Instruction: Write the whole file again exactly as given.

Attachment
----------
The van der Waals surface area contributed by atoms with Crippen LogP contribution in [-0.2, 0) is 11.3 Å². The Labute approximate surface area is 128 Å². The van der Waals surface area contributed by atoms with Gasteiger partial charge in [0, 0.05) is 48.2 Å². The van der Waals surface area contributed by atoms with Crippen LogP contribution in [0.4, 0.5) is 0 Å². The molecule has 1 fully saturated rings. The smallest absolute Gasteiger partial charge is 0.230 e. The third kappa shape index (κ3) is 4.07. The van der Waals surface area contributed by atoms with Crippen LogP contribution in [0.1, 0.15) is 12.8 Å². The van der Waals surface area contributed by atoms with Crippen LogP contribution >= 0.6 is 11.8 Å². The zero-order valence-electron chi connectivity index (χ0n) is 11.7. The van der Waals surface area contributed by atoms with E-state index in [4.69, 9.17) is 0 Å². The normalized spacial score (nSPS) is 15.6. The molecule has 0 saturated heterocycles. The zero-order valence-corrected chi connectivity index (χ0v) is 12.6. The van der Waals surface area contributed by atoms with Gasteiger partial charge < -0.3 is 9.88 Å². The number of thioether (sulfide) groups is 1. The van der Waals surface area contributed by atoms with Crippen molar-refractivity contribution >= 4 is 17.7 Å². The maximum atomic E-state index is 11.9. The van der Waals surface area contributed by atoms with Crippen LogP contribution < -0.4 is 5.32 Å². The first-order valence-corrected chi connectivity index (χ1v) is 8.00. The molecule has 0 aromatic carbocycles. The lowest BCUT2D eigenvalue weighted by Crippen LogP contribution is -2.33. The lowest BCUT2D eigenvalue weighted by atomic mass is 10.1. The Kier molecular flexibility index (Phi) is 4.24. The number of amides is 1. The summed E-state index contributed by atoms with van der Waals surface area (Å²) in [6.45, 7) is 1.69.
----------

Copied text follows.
The van der Waals surface area contributed by atoms with Crippen LogP contribution in [-0.2, 0) is 11.3 Å². The Labute approximate surface area is 128 Å². The van der Waals surface area contributed by atoms with Gasteiger partial charge in [0, 0.05) is 48.2 Å². The van der Waals surface area contributed by atoms with Crippen LogP contribution in [0.4, 0.5) is 0 Å². The molecule has 1 fully saturated rings. The smallest absolute Gasteiger partial charge is 0.230 e. The third kappa shape index (κ3) is 4.07. The van der Waals surface area contributed by atoms with Crippen LogP contribution in [0.1, 0.15) is 12.8 Å². The van der Waals surface area contributed by atoms with Crippen LogP contribution >= 0.6 is 11.8 Å². The zero-order valence-electron chi connectivity index (χ0n) is 11.7. The van der Waals surface area contributed by atoms with E-state index in [4.69, 9.17) is 0 Å². The normalized spacial score (nSPS) is 15.6. The molecule has 0 saturated heterocycles. The zero-order valence-corrected chi connectivity index (χ0v) is 12.6. The van der Waals surface area contributed by atoms with Gasteiger partial charge < -0.3 is 9.88 Å². The number of thioether (sulfide) groups is 1. The van der Waals surface area contributed by atoms with Crippen molar-refractivity contribution >= 4 is 17.7 Å². The maximum atomic E-state index is 11.9. The van der Waals surface area contributed by atoms with Crippen LogP contribution < -0.4 is 5.32 Å². The first-order valence-corrected chi connectivity index (χ1v) is 8.00. The molecule has 0 aromatic carbocycles. The lowest BCUT2D eigenvalue weighted by Crippen LogP contribution is -2.33. The lowest BCUT2D eigenvalue weighted by atomic mass is 10.1. The Kier molecular flexibility index (Phi) is 4.24. The number of amides is 1. The summed E-state index contributed by atoms with van der Waals surface area (Å²) in [6.45, 7) is 1.69.